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Elephants risk vanishing from Tanzania’s largest game reserve

The future of wildlife and ecosystems in Tanzania’s largest game reserve is under threat due to poaching and harmful industrial activities.

Elephants could vanish from Tanzania’s Selous Game Reserve within the next six years, the World Wildlife Fund (WWF) has warned.

Saving Selous: what’s at stake

The only site in southern Tanzania to have been awarded UNESCO World Heritage status for its exceptional natural significance, Selous is one of the world’s largest game reserves. Up until the 1980s, the site had one of the highest concentrations of elephants in the world.

However, in the last decades their population has been decimated by widespread poaching. In the 1970s the park had 110,000 elephants. In 2014 only 15,217 remained. This means that in fewer than forty years Selous suffered a loss of 90 per cent of individuals.

“Since 1976, Selous has lost an average of almost 2,500 elephants annually. If this trend continues, elephants could vanish from Selous by early 2022,” reveals the WWF in its recent report Saving Selous: African Icon Under Threat.

Not only elephants are endangered

As well as the elephant population, Selous’ natural and wildlife habitat, and the livelihood of the people living near it are threatened by extensive oil and gas extraction and the imminent opening of a large-scale uranium mine. Once operational, this is expected to produce 60 million tonnes of radioactive waste.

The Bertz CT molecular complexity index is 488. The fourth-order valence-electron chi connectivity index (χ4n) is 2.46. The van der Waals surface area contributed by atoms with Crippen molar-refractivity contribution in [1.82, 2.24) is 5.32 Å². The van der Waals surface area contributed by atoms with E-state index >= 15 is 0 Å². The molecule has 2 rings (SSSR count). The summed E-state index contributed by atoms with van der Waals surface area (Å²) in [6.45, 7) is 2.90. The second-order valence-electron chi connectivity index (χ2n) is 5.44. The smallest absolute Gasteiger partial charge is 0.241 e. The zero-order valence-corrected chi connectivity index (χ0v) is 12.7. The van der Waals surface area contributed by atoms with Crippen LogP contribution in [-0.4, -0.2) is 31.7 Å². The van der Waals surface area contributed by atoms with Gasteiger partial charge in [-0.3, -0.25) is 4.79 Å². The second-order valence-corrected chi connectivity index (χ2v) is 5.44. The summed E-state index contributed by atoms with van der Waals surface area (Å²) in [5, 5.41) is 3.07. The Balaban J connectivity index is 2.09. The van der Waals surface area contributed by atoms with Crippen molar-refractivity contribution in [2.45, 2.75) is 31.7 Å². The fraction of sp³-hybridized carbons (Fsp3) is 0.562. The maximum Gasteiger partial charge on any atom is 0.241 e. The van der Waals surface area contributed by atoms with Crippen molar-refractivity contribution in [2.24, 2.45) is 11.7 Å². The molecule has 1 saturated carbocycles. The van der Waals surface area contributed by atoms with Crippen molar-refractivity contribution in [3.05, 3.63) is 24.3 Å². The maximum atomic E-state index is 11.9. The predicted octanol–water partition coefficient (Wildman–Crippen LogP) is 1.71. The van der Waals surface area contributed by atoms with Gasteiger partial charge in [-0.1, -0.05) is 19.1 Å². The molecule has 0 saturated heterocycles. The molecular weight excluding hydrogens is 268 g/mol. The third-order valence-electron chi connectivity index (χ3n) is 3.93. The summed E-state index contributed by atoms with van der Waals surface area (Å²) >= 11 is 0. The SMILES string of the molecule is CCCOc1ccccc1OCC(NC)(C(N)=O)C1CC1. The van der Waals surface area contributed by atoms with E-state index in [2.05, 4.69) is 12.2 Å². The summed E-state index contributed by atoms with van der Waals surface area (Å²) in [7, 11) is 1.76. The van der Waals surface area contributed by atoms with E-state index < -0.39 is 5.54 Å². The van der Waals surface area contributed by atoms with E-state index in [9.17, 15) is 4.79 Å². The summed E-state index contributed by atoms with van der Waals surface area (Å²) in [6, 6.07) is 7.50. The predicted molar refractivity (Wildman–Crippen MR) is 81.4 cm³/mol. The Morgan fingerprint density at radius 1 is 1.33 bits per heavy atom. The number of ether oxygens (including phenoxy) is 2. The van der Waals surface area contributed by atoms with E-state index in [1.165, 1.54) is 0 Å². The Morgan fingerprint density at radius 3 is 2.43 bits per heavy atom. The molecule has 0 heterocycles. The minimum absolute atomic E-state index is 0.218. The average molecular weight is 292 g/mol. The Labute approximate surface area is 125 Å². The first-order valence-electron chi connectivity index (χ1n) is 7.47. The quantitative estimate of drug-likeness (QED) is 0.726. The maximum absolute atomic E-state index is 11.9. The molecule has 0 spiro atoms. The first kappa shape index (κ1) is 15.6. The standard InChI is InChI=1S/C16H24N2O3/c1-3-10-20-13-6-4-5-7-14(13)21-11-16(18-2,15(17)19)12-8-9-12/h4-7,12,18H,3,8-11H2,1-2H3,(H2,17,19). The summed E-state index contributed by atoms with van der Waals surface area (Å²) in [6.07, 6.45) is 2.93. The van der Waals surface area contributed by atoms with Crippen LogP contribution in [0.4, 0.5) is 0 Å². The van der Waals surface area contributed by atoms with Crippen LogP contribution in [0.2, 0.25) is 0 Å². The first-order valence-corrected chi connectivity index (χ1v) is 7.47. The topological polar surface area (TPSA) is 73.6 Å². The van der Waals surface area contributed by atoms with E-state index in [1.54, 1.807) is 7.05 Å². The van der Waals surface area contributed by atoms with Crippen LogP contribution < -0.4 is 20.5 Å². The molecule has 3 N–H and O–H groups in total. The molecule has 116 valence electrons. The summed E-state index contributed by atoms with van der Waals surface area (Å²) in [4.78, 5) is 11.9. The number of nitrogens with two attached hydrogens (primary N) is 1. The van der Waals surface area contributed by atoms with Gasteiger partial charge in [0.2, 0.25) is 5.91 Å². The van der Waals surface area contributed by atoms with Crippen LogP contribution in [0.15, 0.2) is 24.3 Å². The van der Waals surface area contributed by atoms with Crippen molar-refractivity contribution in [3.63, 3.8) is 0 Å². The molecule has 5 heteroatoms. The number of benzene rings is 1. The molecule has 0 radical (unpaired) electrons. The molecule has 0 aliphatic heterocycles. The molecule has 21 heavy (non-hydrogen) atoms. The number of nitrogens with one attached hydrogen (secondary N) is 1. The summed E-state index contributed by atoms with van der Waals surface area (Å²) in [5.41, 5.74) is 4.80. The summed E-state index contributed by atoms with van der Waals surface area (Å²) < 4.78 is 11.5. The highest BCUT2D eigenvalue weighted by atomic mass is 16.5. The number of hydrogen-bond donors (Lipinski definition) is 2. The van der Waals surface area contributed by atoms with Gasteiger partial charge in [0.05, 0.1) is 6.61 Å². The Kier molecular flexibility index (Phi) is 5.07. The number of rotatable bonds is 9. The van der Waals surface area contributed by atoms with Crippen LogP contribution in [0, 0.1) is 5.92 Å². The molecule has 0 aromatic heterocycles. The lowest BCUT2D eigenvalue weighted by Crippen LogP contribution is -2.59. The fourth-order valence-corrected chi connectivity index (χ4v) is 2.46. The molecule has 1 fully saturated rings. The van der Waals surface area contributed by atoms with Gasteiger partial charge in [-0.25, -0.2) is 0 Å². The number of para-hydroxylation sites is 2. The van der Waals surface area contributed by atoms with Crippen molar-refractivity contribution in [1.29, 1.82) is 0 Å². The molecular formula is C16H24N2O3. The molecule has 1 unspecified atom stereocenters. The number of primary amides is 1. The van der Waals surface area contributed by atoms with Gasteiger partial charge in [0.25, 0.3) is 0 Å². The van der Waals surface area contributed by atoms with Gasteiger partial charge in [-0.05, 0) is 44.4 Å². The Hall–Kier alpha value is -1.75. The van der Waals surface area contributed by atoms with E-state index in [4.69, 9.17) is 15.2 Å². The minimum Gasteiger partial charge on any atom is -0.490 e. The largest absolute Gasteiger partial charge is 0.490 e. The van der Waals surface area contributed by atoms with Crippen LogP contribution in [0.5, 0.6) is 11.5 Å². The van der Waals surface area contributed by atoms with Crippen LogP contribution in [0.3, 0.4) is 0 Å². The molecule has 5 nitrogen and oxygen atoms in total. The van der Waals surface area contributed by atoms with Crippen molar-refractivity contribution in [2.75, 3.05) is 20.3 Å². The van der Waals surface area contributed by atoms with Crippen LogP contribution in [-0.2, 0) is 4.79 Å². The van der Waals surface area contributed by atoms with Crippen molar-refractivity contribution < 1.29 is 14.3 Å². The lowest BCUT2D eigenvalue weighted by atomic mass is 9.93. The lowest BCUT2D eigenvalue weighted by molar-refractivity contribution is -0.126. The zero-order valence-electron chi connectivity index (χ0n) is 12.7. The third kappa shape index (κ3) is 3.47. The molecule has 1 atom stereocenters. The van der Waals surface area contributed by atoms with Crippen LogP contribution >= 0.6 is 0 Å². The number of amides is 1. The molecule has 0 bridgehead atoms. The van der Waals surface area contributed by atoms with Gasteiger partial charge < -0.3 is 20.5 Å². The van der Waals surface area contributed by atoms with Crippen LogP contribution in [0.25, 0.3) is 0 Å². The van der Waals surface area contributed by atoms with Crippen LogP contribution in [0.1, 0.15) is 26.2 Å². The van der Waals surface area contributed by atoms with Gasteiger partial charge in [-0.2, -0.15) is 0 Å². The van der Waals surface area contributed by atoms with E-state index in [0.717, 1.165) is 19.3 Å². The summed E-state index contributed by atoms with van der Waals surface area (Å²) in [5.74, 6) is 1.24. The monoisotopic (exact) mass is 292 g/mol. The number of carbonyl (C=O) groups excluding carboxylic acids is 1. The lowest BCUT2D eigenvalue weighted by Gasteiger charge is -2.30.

“Currently, there is no proven method to prevent contamination of surface and ground water, which are vital for both wildlife and nearby residents,” according to the WWF.

The Rufiji River winding through the Selous Game ©  WWF
The Rufiji River winding through the Selous Game Reserve © WWF

The impact of ongoing poaching, extraction and mining activities could also negatively reflect on Tanzania’s economy. Tourism in Selous generates 6 million dollars annually and the WWF warns that current trends are likely to reduce the reserve’s appeal for visitors, “making it difficult for the site to provide sufficient wildlife protection or to become economically self-sustaining”.

WWF’s appeal: what can be done

The study urges the Tanzanian government to carefully assess Selous’ situation to fully understand its value. It advises to conduct needs-based, inclusive and transparent investment decisions that “place equal value on the needs of current and future generations, and favour activities that drive long-term sustainable development“.

Only this way can Tanzania save the reserve and its populations, and make it a driver of sustainable development in the country.

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